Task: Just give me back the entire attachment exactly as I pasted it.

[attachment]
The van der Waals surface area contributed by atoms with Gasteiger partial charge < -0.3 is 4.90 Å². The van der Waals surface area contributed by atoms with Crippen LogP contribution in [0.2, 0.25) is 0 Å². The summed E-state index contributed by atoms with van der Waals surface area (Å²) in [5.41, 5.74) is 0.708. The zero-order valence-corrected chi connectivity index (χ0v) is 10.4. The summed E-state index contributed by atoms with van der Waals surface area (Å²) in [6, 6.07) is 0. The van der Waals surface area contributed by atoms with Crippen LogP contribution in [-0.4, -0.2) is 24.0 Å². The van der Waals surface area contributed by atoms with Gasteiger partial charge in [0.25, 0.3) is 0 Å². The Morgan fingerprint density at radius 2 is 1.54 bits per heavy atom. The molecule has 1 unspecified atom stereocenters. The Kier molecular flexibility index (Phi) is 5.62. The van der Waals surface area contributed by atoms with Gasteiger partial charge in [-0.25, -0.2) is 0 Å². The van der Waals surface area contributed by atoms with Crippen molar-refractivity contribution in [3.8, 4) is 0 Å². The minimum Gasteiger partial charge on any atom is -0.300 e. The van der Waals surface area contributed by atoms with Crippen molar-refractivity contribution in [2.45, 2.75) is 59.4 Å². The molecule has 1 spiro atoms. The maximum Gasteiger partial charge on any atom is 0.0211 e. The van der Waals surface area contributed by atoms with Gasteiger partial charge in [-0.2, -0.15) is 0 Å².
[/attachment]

The van der Waals surface area contributed by atoms with Gasteiger partial charge < -0.3 is 4.90 Å². The van der Waals surface area contributed by atoms with Crippen LogP contribution in [0.2, 0.25) is 0 Å². The summed E-state index contributed by atoms with van der Waals surface area (Å²) in [5.41, 5.74) is 0.708. The zero-order valence-corrected chi connectivity index (χ0v) is 10.4. The summed E-state index contributed by atoms with van der Waals surface area (Å²) in [6, 6.07) is 0. The van der Waals surface area contributed by atoms with Crippen LogP contribution in [-0.4, -0.2) is 24.0 Å². The van der Waals surface area contributed by atoms with Gasteiger partial charge in [0.25, 0.3) is 0 Å². The Morgan fingerprint density at radius 2 is 1.54 bits per heavy atom. The molecule has 1 unspecified atom stereocenters. The Kier molecular flexibility index (Phi) is 5.62. The van der Waals surface area contributed by atoms with Gasteiger partial charge in [-0.25, -0.2) is 0 Å². The van der Waals surface area contributed by atoms with Crippen molar-refractivity contribution in [3.8, 4) is 0 Å². The minimum Gasteiger partial charge on any atom is -0.300 e. The van der Waals surface area contributed by atoms with Crippen molar-refractivity contribution in [2.45, 2.75) is 59.4 Å². The molecule has 1 spiro atoms. The maximum Gasteiger partial charge on any atom is 0.0211 e. The van der Waals surface area contributed by atoms with Gasteiger partial charge in [-0.2, -0.15) is 0 Å².